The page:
Dear Barb—Studying Procrastination

Dear Barb:

Hi, I recently completed first year university and I did alright, but I must learn to manage my time better.  I felt very scattered and barely completed my assignments in time.  I ended up feeling stressed all the time. 

It is not that I was partying a lot, I just couldn’t seem to organize my time.  Do you have some hints that would help me with that aspect of university life? I will watch your column for your response. 

Thanks Jeremy.

Hi Jeremy:

Time management is a vital aspect of everyday life.  If we want to accomplish anything we need to be able to prioritize.  Simply stated, to prioritize means to organize tasks in order of importance.  Decide which items you need to complete first.  Do not leave things to the last minute.  Too many people tell themselves they have lot of time to do something and the next thing you know the due date has arrived.

Learn to say no.  It is great to get involved in extracurricular activities, but you need to spend time on your studies before anything else.  So, set a time for doing each activity.  For example, study psychology Monday nights, or work on essays Tuesdays.  Look at your schedule and see when you can fit in the things you have to do.  Also allow free time for reading or hobbies.  It is important to have this time to unwind.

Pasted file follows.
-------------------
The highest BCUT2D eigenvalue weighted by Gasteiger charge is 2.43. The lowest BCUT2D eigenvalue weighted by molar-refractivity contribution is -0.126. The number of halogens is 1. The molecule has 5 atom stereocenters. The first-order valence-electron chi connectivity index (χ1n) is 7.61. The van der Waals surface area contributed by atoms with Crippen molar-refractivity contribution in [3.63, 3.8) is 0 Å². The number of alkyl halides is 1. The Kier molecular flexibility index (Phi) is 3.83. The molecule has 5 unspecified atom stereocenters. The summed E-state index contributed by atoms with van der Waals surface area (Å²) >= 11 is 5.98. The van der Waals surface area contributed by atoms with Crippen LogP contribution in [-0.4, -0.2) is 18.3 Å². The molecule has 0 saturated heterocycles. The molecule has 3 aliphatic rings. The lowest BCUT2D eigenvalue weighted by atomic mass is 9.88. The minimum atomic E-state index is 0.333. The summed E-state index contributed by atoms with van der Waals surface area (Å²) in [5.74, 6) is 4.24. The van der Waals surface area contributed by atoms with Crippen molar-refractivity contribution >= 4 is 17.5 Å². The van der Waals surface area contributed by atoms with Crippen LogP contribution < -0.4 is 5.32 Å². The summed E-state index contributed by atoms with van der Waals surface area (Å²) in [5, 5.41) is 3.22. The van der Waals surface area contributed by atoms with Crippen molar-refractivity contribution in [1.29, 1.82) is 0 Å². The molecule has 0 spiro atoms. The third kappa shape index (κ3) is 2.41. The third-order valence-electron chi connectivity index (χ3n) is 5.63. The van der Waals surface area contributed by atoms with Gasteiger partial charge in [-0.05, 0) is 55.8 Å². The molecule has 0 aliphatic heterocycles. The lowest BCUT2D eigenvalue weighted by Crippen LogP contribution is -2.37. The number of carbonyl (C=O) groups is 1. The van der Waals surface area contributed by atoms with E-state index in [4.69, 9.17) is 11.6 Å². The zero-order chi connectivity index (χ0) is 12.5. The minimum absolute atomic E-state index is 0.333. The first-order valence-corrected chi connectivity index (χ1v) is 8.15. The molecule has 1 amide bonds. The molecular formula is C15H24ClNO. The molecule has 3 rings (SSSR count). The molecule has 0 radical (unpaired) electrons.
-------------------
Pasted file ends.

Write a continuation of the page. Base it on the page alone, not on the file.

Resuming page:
Consider writing a to-do list for each day, either before you go to bed at night, or first thing in the morning.  This way you will know what must be done in order of importance.  In the planning process take into consideration that things may go wrong or the unexpected may arise.  For example, make sure you plan for your essay to be completed a few days early, so you can accommodate these unexpected events.  You know those difficult tasks that you like to avoid, plan to do them first.  That will prevent the anxiety caused by procrastinating.

Study when you are most productive.  Most people have a certain time of day whether it is the morning or later in the afternoon when they are more alert.  Schedule your study time during these periods of the day.  Frantic studying the night before an exam is not productive or efficient.  Allow so many hours a week for each course for review, and make sure you have a good understanding of what you need to know.  If you do not have a thorough understanding, seek further help from your professor.  These are easy and necessary skills to implement and follow.  It is all a matter of discipline.  Remember “you got this.”

Thanks for writing in Jeremy.

[The Dear Barb column has been a steady feature of The Voice Magazine for years, with compilations of it being published in stand-alone books.  A Best of The Voice edition would be incomplete without one.  This one came from issue 3029 at the end of July, and I know is relevant to a lot of students out there, myself included.]
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